Controversy in the Los Angeles Police Department after data of its undercover officers was provided to an anti-police activist portal. The Watch The Watcher website, managed by the Stop LAPD Spying Coalition, collected data from the entire Police Department staff and made it public through its website.
Since then, accurate data such as first and last names, photographs, badge numbers, ethnicities, ranks, target divisions and dates of hire can be accessed for any of the more than 9,300 police officers in the city of Los Angeles. According to representatives of the Stop LAPD Spying Coalition, police officers are not citizens like everyone else and the people of Los Angeles deserve to know the facts. According to Stop LAPD Spying Coalition, this data was obtained through the Police Department itself, which provided it to a journalist.
The problem came when the Police Department officials reported this weekend that, by mistake, the data of those police officers employed in undercover duties, working in street clothes or even undercover, were also provided. A city police union, the Los Angeles Police Protective League, issued a statement regretting that the department had not warned staff before releasing the data.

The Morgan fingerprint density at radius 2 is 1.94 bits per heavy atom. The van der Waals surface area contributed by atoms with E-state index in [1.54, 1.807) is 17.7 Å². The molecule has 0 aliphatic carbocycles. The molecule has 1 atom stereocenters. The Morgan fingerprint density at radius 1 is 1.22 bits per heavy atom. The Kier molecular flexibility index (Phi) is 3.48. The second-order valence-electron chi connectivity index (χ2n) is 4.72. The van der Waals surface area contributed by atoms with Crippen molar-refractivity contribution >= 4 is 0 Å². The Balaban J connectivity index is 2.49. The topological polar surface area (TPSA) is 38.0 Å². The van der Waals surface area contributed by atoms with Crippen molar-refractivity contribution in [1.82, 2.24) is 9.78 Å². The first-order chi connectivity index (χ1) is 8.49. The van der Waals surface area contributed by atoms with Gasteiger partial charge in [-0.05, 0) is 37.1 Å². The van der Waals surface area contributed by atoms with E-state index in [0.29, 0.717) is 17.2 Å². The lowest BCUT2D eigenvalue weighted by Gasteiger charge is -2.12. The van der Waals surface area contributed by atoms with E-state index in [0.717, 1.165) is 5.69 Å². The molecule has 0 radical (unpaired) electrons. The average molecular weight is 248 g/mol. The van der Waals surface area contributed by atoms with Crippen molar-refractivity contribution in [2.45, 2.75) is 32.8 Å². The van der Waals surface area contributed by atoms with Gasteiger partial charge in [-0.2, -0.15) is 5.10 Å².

Stop LAPD Spying Coalition claims that the data published on its website was obtained legally. "We are not publishing their home addresses or data that is outside of their terms as police officers," Hamid Khan, a representative of the Stop LAPD Spying Coalition, told the Los Angeles Times. According to Khan, they seek to lobby for the Police Department to end its citizen data collection policies.
On Twitter, the Stop LAPD Spying Coalition account made a joke referring to the Barbara Streisand effect and asked not to use their website to search for potential undercover officers.
Please DO NOT use https://t.co/1ghvVmqf52 to search for potential "undercovers." DO NOT DO IT. https://t.co/DG83Gb9GTC
— Stop LAPD Spying Coalition (@stoplapdspying) March 21, 2023
For now, Los Angeles Police Chief Michel Moore said in a statement to department staff that he did not learn of the disclosure until late in the evening. "I apologize to each member of this department impacted, and your families, for not having provided you with advance notice of this release. While I recognize that an apology may be of little significance to you, each of you should be able to depend on me and this department to demonstrate the appropriate sensitivity in these types of situations," he added.